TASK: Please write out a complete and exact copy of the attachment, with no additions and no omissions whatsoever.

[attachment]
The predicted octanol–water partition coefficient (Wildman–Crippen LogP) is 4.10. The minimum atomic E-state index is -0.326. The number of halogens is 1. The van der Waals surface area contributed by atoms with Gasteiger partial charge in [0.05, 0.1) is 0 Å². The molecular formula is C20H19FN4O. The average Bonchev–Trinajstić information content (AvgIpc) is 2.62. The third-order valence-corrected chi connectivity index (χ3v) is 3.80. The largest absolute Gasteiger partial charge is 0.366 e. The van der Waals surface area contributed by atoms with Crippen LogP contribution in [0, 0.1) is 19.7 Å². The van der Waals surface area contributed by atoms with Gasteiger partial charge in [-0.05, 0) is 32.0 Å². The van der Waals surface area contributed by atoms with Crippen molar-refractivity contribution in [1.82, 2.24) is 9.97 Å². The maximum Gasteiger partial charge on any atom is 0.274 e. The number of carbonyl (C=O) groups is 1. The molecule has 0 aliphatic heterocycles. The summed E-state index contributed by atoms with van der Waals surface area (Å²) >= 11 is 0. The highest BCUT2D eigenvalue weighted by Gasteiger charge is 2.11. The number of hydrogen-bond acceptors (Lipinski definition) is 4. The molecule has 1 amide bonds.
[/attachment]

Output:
The predicted octanol–water partition coefficient (Wildman–Crippen LogP) is 4.10. The minimum atomic E-state index is -0.326. The number of halogens is 1. The van der Waals surface area contributed by atoms with Gasteiger partial charge in [0.05, 0.1) is 0 Å². The molecular formula is C20H19FN4O. The average Bonchev–Trinajstić information content (AvgIpc) is 2.62. The third-order valence-corrected chi connectivity index (χ3v) is 3.80. The largest absolute Gasteiger partial charge is 0.366 e. The van der Waals surface area contributed by atoms with Crippen LogP contribution in [0, 0.1) is 19.7 Å². The van der Waals surface area contributed by atoms with Gasteiger partial charge in [-0.05, 0) is 32.0 Å². The van der Waals surface area contributed by atoms with Crippen molar-refractivity contribution in [1.82, 2.24) is 9.97 Å². The maximum Gasteiger partial charge on any atom is 0.274 e. The number of carbonyl (C=O) groups is 1. The molecule has 0 aliphatic heterocycles. The summed E-state index contributed by atoms with van der Waals surface area (Å²) >= 11 is 0. The highest BCUT2D eigenvalue weighted by Gasteiger charge is 2.11. The number of hydrogen-bond acceptors (Lipinski definition) is 4. The molecule has 1 amide bonds.